Cemetery in the desert, unearthing the Nazca

It’s not every day you’re privileged to look into the tombs of a 2000-year-old culture. Almost wholly preserved by both the arid desert and one of humankind’s first successful attempts at mummification, and a mere 30km south of the modern town of Nazca, lies the necropolis of Chauchilla – evidence that there is far more than just the Nazca Lines to occupy your time while you’re here.

Even after a few days to contemplate what we’d seen in the middle of the desert, it was almost impossible to fully grasp the significance of Chauchilla. A huge, ancient burial site that, despite extensive looting and a shocking degree of indifference from the government, is testament to a civilisation that we know precious little about.

Chauchilla cemetery, Nazca, Peru

Chauchilla cemetery, Nazca, Peru

Chauchilla cemetery, Nazca, Peru

Chauchilla cemetery, Nazca, Peru

Chauchilla cemetery, Nazca, Peru

Chauchilla cemetery, Nazca, Peru

The bodies that are on display at the site are remarkably well-preserved. In part this is down to the climate, but the Nazca also developed mummification techniques that have proved highly successful. You can still see well-preserved hair and skin, as well as cotton which was stuffed into the skull. A resin was also applied to the bodies that archeologists believe helped deter insects.

The tombs typically have a maximum of three occupants, the one above has an adult and two children. Sometimes children were sacrificed, beheaded and buried with a pumpkin as a head. Little is known about this gruesome ritual, and the child above has its own skull. Clay pots are common in the graves, filled with maize beer (chicha) and various foods.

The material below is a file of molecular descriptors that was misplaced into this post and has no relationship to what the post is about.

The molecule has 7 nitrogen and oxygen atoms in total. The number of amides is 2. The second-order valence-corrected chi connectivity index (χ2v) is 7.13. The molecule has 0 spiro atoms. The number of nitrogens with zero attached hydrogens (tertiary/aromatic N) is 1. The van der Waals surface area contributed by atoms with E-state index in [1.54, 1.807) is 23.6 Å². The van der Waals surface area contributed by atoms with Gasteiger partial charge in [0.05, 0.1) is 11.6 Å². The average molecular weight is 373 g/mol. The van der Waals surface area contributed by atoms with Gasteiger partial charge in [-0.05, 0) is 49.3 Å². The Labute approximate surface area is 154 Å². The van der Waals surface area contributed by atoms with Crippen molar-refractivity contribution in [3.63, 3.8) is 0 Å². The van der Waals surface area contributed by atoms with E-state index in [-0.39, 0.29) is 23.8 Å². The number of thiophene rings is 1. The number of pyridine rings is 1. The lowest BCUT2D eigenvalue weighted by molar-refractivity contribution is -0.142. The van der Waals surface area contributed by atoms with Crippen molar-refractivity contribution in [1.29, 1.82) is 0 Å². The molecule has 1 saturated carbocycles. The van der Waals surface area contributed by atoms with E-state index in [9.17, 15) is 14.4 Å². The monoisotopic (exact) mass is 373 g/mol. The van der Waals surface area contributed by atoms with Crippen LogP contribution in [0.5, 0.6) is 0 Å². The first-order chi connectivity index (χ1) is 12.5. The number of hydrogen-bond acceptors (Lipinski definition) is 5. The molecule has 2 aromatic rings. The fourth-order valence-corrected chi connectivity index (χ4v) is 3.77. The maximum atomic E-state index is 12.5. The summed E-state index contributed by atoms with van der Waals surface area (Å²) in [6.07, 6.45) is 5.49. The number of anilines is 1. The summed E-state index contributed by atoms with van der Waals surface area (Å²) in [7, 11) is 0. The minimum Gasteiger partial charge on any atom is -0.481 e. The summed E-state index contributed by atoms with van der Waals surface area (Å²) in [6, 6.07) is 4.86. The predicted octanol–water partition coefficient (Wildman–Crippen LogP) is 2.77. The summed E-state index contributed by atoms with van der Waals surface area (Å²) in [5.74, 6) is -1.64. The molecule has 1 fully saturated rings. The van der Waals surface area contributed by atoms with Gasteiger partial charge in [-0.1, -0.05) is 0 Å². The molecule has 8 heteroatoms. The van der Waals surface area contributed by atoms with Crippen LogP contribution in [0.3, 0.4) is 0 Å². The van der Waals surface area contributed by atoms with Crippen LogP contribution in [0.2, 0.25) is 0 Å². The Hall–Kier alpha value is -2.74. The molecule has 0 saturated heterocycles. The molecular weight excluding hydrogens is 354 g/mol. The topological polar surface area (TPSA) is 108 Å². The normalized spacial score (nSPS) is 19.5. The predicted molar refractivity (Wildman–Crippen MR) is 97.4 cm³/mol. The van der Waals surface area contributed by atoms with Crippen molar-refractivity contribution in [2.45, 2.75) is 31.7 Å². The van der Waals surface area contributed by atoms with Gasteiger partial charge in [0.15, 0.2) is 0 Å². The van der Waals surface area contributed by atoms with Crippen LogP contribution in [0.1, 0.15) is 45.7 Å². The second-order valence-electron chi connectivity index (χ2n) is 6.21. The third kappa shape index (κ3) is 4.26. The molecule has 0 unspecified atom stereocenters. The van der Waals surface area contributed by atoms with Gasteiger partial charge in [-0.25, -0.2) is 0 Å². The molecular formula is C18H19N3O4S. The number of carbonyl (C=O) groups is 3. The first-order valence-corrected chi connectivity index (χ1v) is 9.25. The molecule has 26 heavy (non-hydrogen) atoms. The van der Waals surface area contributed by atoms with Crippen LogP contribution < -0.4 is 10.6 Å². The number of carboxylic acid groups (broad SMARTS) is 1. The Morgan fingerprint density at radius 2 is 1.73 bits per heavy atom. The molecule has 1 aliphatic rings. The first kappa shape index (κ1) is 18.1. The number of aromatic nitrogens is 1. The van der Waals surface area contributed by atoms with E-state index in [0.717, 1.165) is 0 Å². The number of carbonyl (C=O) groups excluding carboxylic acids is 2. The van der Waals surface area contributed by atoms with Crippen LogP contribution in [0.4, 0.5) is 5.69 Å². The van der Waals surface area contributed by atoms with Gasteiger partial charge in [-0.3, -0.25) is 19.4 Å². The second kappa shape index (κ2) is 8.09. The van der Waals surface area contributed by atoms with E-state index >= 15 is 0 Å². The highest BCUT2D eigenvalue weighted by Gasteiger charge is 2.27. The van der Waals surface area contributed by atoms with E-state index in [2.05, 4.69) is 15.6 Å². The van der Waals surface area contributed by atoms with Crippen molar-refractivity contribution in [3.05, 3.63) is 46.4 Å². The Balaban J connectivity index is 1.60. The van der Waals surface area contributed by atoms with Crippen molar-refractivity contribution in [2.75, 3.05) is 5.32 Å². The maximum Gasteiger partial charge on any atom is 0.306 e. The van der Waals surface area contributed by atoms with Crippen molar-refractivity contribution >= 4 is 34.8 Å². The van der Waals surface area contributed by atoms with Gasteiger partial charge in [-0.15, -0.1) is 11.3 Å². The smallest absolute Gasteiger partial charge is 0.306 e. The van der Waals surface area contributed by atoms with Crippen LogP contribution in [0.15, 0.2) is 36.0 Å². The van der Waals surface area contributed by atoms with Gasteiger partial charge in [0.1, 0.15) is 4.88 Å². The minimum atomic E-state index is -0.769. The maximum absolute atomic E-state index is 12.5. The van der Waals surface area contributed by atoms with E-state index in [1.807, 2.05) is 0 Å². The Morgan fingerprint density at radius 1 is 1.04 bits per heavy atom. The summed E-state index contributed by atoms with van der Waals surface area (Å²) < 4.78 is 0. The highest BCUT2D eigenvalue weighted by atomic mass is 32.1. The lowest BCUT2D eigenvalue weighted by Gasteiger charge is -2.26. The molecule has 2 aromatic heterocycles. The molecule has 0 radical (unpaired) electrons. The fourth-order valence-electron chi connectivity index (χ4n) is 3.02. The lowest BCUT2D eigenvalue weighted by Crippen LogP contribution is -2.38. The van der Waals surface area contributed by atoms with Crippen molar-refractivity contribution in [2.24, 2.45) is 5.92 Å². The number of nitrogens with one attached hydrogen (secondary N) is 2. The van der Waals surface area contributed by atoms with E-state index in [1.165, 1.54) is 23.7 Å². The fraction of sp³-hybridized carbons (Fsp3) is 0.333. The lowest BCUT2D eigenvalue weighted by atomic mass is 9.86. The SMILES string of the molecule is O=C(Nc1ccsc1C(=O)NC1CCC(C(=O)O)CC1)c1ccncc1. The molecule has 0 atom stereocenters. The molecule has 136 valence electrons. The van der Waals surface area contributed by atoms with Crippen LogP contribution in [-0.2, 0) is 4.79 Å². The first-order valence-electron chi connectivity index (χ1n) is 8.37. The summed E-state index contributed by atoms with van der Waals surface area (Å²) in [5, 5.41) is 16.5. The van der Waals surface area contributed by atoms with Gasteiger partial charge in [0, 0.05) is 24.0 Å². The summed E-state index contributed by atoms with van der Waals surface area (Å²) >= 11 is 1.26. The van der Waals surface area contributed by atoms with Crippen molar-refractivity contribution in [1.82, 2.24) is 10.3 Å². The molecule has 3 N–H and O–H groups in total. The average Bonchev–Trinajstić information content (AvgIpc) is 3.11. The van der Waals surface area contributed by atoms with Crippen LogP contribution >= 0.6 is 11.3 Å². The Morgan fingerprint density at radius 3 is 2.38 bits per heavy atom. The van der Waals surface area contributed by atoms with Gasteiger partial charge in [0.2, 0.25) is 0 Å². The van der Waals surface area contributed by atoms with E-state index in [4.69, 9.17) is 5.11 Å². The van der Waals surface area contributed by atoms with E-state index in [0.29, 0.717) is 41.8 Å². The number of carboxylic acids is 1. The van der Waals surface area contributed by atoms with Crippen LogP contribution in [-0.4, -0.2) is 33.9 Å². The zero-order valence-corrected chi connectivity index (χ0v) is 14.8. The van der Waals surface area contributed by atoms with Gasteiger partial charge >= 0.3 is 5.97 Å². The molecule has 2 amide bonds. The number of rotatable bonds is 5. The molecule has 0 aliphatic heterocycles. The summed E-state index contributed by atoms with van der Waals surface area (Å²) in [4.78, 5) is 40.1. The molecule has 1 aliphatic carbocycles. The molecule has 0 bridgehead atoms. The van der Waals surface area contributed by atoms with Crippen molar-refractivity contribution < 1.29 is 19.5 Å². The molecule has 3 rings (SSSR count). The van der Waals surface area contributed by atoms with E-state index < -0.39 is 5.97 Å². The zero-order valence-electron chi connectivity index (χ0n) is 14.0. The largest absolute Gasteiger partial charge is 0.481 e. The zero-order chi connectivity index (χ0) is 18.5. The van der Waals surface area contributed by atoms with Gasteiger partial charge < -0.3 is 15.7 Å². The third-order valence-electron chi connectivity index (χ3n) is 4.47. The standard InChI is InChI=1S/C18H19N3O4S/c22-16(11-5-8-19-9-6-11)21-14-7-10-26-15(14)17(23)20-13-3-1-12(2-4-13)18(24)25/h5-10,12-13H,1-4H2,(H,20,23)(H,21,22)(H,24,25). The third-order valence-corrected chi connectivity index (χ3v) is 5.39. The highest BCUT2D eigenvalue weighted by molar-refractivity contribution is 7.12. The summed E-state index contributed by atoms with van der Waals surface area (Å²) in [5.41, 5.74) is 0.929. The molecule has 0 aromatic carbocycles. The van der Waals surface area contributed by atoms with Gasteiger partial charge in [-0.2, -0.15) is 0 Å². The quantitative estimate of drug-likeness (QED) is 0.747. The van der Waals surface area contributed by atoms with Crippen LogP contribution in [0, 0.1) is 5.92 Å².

Chauchilla cemetery, Nazca, Peru

Chauchilla cemetery, Nazca, Peru

Chauchilla cemetery, Nazca, Peru

Chauchilla cemetery, Nazca, Peru

Chauchilla cemetery, Nazca, Peru

Chauchilla cemetery, Nazca, Peru

Chauchilla cemetery, Nazca, Peru

Chauchilla cemetery, Nazca, Peru

The archeological importance of the site is mind-boggling, yet it is open to the elements and unprotected by any form of security except for the woman in the ticket office – and she goes home at 6pm. If the Chauchilla necropolis had been found in Europe it would receive millions of visitors every year and every sort of environmental and security protection available.

As you walk through the site its possible to see where graves have been looted (by the indentations in the earth), and almost everywhere you look there are human bones and broken shards of pottery scattered across the surface of the desert. There was a large sand storm sweeping in on high winds when we were there. When I got back to the hotel I could literally scrape sand off my skin and scalp; what it does to the burial site can only be guessed at.

Chauchilla cemetery, Nazca, Peru

Chauchilla cemetery, Nazca, Peru

Chauchilla cemetery, Nazca, Peru

Chauchilla cemetery, Nazca, Peru

Chauchilla cemetery, Nazca, Peru

Chauchilla cemetery, Nazca, Peru

Chauchilla cemetery, Nazca, Peru

Chauchilla cemetery, Nazca, Peru

Chauchilla cemetery, Nazca, Peru

Chauchilla cemetery, Nazca, Peru

Chauchilla cemetery, Nazca, Peru

Chauchilla cemetery, Nazca, Peru

Chauchilla cemetery, Nazca, Peru

Chauchilla cemetery, Nazca, Peru

Chauchilla cemetery, Nazca, Peru

Chauchilla cemetery, Nazca, Peru

Chauchilla cemetery, Nazca, Peru

Chauchilla cemetery, Nazca, Peru

Sadly we didn’t have time to go to any of the other ancient Nazca sites in the desert, including the religious and ceremonial site of Cahuachi which has several large pyramids that have been painstakenly unearthed and restored. Next time, next time!

Magnificent, mysterious, monumental: the Nazca Lines of Peru

Don’t let anyone convince you otherwise, the flight in a four-seater light aircraft over the Nazca Lines is probably the best way to spend US$110 in Peru – and yes, for those of you who may think I’ve erred in my calculation, I’ve included twenty rounds of 2-for-1 pisco sours into my thinking.

Plane brilliant, Nazca Lines, Peru

Plane brilliant, Nazca Lines, Peru

The Nazca’s monumental achievement constructing giant messages to the gods in the barren and inhospitable deserts of south-west Peru is nothing short of super-human. No number of photos of the Nazca Lines is sufficient preparation for the sight that awaits when you get into the air – and it is only from the air that they reveal their true glory.